I was a military brat and we lived overseas and part of the time we lived off base. Of course it was not primitive, exactly, but it was a good experience. (Japan off base in the early 1960s, we couldn’t even drink the water from the faucet).
Anyway, I’m rambling. But I’m glad to hear it, and I hope those fellas and young ladies step up and run for office and maybe things aren’t as dire as they seem. God bless you! (btw I’m the daughter of an Air Force vet, retired and still alive and daughter in law of a Marine pilot—deceased since 2006). I respect everyone who serves. Thank you for your service.
What’s a former Marine?
Your kind words are appreciated.
Too bad the lad didn’t receive it while he was still in uniform. He should have the opportunity to enjoy generals saluting HIM. I saw a few of the BIG medals when I was in the Marines..mid 60’s..they were from WW II and Korea..and it was amazing to watch the reaction whenever one walked into a room...
That would be a Marine like Murtha.
Well done, Marine! You’re an inspiration.
We have plenty...A lot of them are volunteering to join the armed services...
My nephew jut completed SOI, and will be deploying to Stan in March...
His sister just joined the Navy, and will eventually have to be saluted by her brother!!! hehehehe, Thanksgiving is going to be such fun in the future...
All I wish was that I was 25 years younger, knowing what I know now...I’d do it all over again without any reservations...
Twenty-two years old! It just amazes me how much courage in such a young person. Good for him!
Or, Dan Rather... Oh, wait a minute. Dan was never a marine. He “washed-out” in basic training, yet he went around for 40+ years claiming to have served in the Corp.
Ain’t that just like a liberal? What a maroon.
Anyways, Congrats and much thanks to Dakota Meyer for his service.
Got to keep it rare. Don’t want MoH inflation so they end up having to create something higher than it. Navy Cross is awesome, just awesome. Thank God for those who serve.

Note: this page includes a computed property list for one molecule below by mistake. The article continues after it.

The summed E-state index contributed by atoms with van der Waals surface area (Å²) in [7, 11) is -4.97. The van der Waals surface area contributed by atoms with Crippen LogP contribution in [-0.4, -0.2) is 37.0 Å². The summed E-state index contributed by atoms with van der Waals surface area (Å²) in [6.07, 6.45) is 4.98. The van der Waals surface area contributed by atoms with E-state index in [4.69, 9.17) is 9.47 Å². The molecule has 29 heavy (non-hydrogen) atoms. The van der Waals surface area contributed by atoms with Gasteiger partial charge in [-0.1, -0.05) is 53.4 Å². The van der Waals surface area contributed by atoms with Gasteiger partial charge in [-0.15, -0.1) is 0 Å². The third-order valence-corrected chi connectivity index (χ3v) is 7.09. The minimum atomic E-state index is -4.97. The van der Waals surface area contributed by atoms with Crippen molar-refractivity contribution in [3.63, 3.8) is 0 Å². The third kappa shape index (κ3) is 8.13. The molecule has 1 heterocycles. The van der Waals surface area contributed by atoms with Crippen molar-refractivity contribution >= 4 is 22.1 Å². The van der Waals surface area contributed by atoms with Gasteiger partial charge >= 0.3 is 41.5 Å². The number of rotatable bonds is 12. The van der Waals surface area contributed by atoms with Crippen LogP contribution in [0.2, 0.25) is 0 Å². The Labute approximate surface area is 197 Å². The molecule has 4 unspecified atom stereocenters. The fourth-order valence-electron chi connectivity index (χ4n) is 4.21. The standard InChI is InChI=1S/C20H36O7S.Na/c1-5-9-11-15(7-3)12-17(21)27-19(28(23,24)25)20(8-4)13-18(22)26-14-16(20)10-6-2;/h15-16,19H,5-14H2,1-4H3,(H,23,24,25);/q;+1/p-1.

I feel the furthest thing from a hero," Meyer said in an interview with the Marine Corps Times. "I went in there to do a job and the way I viewed it is that I let those guys down."
"[T]he award would be for them and for the corps ... and for marines that didn't get recognized because there wasn't enough witnesses," Meyer added. That's what it would be for."
That is wonderful. And it will be fun. :)
It wasn’t given to him, he earned it.
Jack Murtha was a former Marine.
“It wasnt given to him, he earned it.”
“It wasnt given to him, he earned it.”
"The Few, The Shamed, The Scumbags: former Marines like Jack Murtha"
Even James Carville never made that status...
I was at MCRDSD a few weeks ago. The Marines still make men (and women) out of kids. It is amazing.
The medal is a very humbling award to be earned...
Both C.O.’s I served with when I was in the Fleet both ended their careers as Flag officers, one a 2 star, and the other a 3 star, who just a few years back ended his serviceas the superintendent of the Naval Academy...I’d go to war with either of those two guys in a heartbeat...Good things happen to good people who deserve that kind of respect...And they know they would not be where they are without the support and loyalty of folks like us who helped them get there...
It flows both ways to be brutally honest...